c. 30-19 BCE
Virgil was one of the foremost poets of Roman history, and the “Aeneid” became one of the most important pieces of literature in ancient Rome. It was so well known that it was used in Roman education almost as soon as Virgil had died, and lines from the poem even appear as graffiti on the walls of Pompeii. In writing the “Aeneid”, Virgil rejected the chance to write a simple propagandist praise of the emperor Augustus. Instead, he decided to write an epic poem, which meant following the style of Homer.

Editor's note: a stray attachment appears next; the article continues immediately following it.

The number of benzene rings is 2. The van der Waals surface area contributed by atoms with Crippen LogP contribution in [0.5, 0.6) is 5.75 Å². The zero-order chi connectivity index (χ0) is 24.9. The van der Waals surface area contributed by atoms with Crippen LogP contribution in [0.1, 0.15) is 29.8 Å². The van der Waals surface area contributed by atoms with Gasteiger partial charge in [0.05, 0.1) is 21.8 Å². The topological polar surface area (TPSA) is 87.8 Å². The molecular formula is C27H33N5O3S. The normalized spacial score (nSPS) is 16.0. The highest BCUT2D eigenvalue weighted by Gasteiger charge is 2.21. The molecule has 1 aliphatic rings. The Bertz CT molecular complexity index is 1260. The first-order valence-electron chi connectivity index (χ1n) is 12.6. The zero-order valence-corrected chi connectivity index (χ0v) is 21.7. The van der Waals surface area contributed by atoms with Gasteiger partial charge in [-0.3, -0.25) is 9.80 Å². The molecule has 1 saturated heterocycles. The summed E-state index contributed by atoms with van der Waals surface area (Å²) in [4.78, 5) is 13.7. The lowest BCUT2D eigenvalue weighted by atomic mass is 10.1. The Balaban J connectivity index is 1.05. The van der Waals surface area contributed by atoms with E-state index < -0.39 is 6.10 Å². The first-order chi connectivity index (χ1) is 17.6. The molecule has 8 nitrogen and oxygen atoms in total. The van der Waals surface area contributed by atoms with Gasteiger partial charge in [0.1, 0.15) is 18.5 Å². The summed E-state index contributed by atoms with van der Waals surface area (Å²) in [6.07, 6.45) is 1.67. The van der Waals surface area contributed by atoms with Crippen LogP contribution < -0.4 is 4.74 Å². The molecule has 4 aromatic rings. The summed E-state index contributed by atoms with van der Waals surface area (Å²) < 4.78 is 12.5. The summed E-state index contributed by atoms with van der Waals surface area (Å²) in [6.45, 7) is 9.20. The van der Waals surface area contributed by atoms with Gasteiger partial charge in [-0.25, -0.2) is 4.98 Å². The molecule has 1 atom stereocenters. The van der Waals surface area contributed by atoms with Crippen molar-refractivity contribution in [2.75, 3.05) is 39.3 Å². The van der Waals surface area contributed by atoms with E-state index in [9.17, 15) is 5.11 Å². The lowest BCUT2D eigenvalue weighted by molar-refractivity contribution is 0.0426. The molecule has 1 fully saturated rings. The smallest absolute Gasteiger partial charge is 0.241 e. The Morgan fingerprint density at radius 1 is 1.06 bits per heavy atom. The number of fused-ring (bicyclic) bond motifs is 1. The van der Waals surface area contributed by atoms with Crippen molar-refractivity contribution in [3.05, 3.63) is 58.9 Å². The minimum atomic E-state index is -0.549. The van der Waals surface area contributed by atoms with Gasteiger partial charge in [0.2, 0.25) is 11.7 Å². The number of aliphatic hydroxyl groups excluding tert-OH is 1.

Virgil utilized the structure of the Homeric epics in writing the “Aeneid”, but he used a clever trick to make his work original and innovative. The works attributed to Homer are the “Iliad” and the “Odyssey”, both of which are cornerstones of western literature. The “Iliad” is set during the Trojan War and covers events during the final weeks of the Greek siege of the city of Troy. The “Odyssey” tells the story of one of the heroes of the Trojan War, Odysseus, on his long and difficult journey home. Virgil swaps around the order of the two poems, starting with the long and arduous journey, and then narrating the conflict near the future site of Rome between Aeneas and its Latin inhabitants. As you read the “Aeneid”, you will see lots of parallels which have been inspired by scenes in the “Iliad” and the “Odyssey.” You can extend your thinking about the Aeneid